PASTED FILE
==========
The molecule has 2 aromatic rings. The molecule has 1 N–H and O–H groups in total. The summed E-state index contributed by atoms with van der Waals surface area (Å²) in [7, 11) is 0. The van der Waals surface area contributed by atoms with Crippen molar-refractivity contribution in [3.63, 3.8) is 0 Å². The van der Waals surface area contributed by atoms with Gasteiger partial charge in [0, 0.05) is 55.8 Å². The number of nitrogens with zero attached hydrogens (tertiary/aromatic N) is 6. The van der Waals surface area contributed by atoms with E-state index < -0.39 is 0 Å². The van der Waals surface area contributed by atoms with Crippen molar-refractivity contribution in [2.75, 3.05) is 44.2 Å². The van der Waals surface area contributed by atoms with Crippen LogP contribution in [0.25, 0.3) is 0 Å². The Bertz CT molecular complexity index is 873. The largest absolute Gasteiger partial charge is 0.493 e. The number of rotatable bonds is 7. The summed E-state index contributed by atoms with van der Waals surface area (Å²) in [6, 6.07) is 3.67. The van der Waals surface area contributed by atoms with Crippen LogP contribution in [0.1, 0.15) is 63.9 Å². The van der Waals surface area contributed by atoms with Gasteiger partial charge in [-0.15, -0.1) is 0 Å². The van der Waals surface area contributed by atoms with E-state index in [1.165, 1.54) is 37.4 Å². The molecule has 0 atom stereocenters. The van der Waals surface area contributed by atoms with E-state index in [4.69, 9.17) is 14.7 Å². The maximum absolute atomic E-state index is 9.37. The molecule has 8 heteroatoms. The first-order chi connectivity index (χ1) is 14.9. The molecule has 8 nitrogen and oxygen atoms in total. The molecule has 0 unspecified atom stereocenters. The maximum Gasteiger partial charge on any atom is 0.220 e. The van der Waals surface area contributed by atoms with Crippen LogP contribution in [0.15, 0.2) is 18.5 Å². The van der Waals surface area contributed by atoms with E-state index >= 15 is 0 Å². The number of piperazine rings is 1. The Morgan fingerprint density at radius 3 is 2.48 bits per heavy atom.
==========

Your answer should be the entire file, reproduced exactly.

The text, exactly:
The molecule has 2 aromatic rings. The molecule has 1 N–H and O–H groups in total. The summed E-state index contributed by atoms with van der Waals surface area (Å²) in [7, 11) is 0. The van der Waals surface area contributed by atoms with Crippen molar-refractivity contribution in [3.63, 3.8) is 0 Å². The van der Waals surface area contributed by atoms with Gasteiger partial charge in [0, 0.05) is 55.8 Å². The number of nitrogens with zero attached hydrogens (tertiary/aromatic N) is 6. The van der Waals surface area contributed by atoms with E-state index < -0.39 is 0 Å². The van der Waals surface area contributed by atoms with Crippen molar-refractivity contribution in [2.75, 3.05) is 44.2 Å². The van der Waals surface area contributed by atoms with Crippen LogP contribution in [0.25, 0.3) is 0 Å². The Bertz CT molecular complexity index is 873. The largest absolute Gasteiger partial charge is 0.493 e. The number of rotatable bonds is 7. The summed E-state index contributed by atoms with van der Waals surface area (Å²) in [6, 6.07) is 3.67. The van der Waals surface area contributed by atoms with Crippen LogP contribution in [0.1, 0.15) is 63.9 Å². The van der Waals surface area contributed by atoms with Gasteiger partial charge in [-0.15, -0.1) is 0 Å². The van der Waals surface area contributed by atoms with E-state index in [1.165, 1.54) is 37.4 Å². The molecule has 0 atom stereocenters. The van der Waals surface area contributed by atoms with E-state index in [4.69, 9.17) is 14.7 Å². The maximum absolute atomic E-state index is 9.37. The molecule has 8 heteroatoms. The first-order chi connectivity index (χ1) is 14.9. The molecule has 8 nitrogen and oxygen atoms in total. The molecule has 0 unspecified atom stereocenters. The maximum Gasteiger partial charge on any atom is 0.220 e. The van der Waals surface area contributed by atoms with Crippen LogP contribution in [0.15, 0.2) is 18.5 Å². The van der Waals surface area contributed by atoms with E-state index >= 15 is 0 Å². The number of piperazine rings is 1. The Morgan fingerprint density at radius 3 is 2.48 bits per heavy atom.